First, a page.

Comparison of visual analogue and Likert scales in evaluation of an emergency department bedside teaching programme

Authors

  • Antonio Celenza,

    1. Emergency Department, Sir Charles Gairdner Hospital, Nedlands, and University of Western Australia, Crawley, Western Australia, Australia
    Search for more papers by this author
  • Ian R Rogers

    1. Emergency Department, Sir Charles Gairdner Hospital, Nedlands, and University of Western Australia, Crawley, Western Australia, Australia
    Search for more papers by this author

  • Antonio Celenza, MB BS, MClinEd, FACEM, FCEM, Winthrop Professor of Emergency Medicine and Medical Education; Ian R Rogers, MB BS, FACEM, Professor of Emergency Medicine, Director, Postgraduate Medical Education.

Professor Antonio Celenza, Emergency Medicine, Level 2, R Block, QE II Medical Centre, Nedlands, WA 6009, Australia. Email: tony.celenza@uwa.edu.au

Abstract

The present study compares visual analogue scale (VAS) to Likert-type scale (LTS) instruments in evaluating perceptions of an ED bedside clinical teaching programme. A prospective study was conducted in the ED of an urban, adult tertiary hospital. Prospective pairing occurred of a teaching consultant and registrar who were relatively quarantined from normal clinical duties. Registrars received 3 months of the teaching intervention, and 3 months without the intervention in a cross-over fashion. Evaluation questionnaires were completed using both the LTS and 100 mm horizontal VAS for each question. Correlation between VAS and LTS gave a measure of validity, and test–retest stability and internal consistency gave measures of reliability. Registrar perceptions of the teaching programme were positive, but no differences were found between the pre- and post-intervention groups. The test–retest reliabilities (intraclass correlation coefficient) for the questionnaires were 0.51 and 0.54 for the VAS, and 0.58 and 0.58 for the LTS. Cronbach's alpha varied between 0.79 and 0.91 for the VAS, and 0.79 and 0.81 for the LTS. Correlations between the two methods varied from 0.35 to 0.94 for each question. A linear regression equation describing the relationship approximated VAS = 19.5 × LTS−9 with overall r= 0.89. An ED bedside teaching programme is perceived to be a beneficial educational intervention. The VAS is a reliable and valid alternative to the LTS for educational evaluation and might provide advantages in educational measurement. Further research into the significance of extreme values and educationally important changes in scores is required.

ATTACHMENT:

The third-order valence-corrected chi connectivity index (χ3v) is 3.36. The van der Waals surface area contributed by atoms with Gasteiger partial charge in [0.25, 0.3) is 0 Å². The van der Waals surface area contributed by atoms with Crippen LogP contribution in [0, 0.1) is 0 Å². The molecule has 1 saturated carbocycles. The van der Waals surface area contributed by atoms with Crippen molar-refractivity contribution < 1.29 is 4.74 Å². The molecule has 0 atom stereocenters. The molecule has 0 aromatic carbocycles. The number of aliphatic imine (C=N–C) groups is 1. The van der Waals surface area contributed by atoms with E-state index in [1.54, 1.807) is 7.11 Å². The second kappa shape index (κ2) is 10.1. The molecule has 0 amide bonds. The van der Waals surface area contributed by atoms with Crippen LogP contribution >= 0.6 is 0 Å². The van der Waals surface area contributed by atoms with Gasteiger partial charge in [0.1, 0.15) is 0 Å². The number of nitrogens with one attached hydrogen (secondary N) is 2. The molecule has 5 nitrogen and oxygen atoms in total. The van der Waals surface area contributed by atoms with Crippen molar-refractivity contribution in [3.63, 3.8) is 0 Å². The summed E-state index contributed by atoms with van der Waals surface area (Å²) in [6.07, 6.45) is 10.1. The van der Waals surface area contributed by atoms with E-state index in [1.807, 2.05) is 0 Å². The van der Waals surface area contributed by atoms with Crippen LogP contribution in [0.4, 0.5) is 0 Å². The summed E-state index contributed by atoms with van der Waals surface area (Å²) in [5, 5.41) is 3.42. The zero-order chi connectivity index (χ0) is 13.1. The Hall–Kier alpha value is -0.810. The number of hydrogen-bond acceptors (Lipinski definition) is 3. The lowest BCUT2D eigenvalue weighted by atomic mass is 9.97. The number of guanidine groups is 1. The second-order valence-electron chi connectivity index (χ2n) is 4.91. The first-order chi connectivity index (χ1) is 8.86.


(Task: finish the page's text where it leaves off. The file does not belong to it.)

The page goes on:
Ancillary